Cool climate chardonnay is taking the stage
The International Cool Climate Chardonnay Celebration (i4C) has come and gone for another year and I find myself reading through my media material and tasting notes, trying to decide whether or not I have learned anything new about Chardonnay.
Look, there is no doubt that there are two camps when it comes to Chardonnay: those who love it and those we call ABCers (Anything But Chardonnay). The i4C is geared mainly to those who fall into the former category rather than the latter. I classify myself among the ABC camp, though I’m probably not as staunch as some I have met over the years. As a taster of wine and a reviewer who has been writing about wines for more than 15 years, I have tasted more than my fair share of Chardonnay and have come to know what I personally like and don’t like in the wines made from this grape. What the i4C does for me is open my eyes to those countries that are now making Chardonnay (and it is a growing membership).
Since Ontario hosts the event, there are plenty of local wineries in attendance, but who would have thought “cool” Chardonnay could come from such places as Spain, Chile or Uruguay (yes, Uruguay), which are making surprisingly delicious versions. When I see that, I am reminded of what a winemaker once said to me, “Chardonnay is like a weed: it grows anywhere; it finds a way.”
Of course, there’s no surprise that New Zealand, France, Austria and Canada all make fine “cool” Chardonnays. But it was a surprise that both Nova Scotia and Quebec have stepped up to the plate and shine on a “world” stage, showing that it’s not just about Ontario and British Columbia any more.
On the other side of the coin, we still find offenders from California and Australia who continue to dilute their Chardonnay with too much oak, which in turn continues to divide the camps, and might even be the root of the ABC movement and why it continues. That said, I am happy to report that there are producers who are getting the message about lighter oak usage.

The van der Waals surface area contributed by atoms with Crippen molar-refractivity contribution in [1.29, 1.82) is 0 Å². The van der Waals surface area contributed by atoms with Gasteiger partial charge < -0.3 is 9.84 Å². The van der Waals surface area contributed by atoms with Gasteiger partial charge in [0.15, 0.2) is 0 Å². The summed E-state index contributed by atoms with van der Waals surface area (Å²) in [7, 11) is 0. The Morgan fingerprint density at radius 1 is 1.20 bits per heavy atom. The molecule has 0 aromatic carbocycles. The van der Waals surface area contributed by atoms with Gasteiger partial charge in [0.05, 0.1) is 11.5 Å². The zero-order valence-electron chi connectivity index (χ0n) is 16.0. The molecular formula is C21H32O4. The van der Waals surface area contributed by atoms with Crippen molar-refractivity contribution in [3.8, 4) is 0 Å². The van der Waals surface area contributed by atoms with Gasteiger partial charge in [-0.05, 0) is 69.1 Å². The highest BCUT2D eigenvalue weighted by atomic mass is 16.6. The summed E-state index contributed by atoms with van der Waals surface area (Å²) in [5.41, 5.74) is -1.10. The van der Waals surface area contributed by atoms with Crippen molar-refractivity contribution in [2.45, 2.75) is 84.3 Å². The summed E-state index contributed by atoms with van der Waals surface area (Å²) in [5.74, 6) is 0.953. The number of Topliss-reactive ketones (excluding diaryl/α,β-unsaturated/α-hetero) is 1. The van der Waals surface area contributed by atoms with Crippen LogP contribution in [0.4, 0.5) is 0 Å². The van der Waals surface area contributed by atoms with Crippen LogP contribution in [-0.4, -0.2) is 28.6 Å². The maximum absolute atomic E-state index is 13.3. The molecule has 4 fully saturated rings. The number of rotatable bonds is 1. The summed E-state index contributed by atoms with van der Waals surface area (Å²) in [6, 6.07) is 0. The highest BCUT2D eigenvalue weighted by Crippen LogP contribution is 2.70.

Chardonnay continues to divide people who have to pick which type of Chardonnay is right for them. But after tasting through the i4C wines, I realized that maybe it’s not Chardonnay’s fault that it’s such a polarizing grape – after all, it is one of the most pliable grapes in the world and can chameleon itself into whatever a winemaker wants it to be. Instead, maybe it’s not the player (Chardonnay), maybe it’s the game (winemaking) – a perfect example of Don’t Hate the Player, Hate the Game. And in the end, you can’t stay mad at wine for long, can you? Sooner or later, something will win you over.
Adamo Estate Winery Sogno Unoaked Chardonnay 2016, Ontario ($17.25)
Fresh and lively with peach, pear and pineapple notes.
Bachelder Niagara Chardonnay 2015, Ontario ($24.95)
Aromas of lime meringue kick things off, then vanilla, peach and apple purée appear in the mouth with a nice, long finish.
Borthwick Vineyard Chardonnay 2016, Wairarapa, New Zealand ($25)
A small-batch Chardonnay made from 1 hectare of fruit, producing only 800 cases. Oak aged for a mere 6 months for texture, this wine has lovely minerality and pear fruit with a fine finish.
Cremaschi Furlotti Chardonnay Reserve 2016, Chile ($17)
Six months in second-use oak barrels helps keep the freshness on this wine, with lemon and lime notes on the nose and grapefruit and green apple on the finish.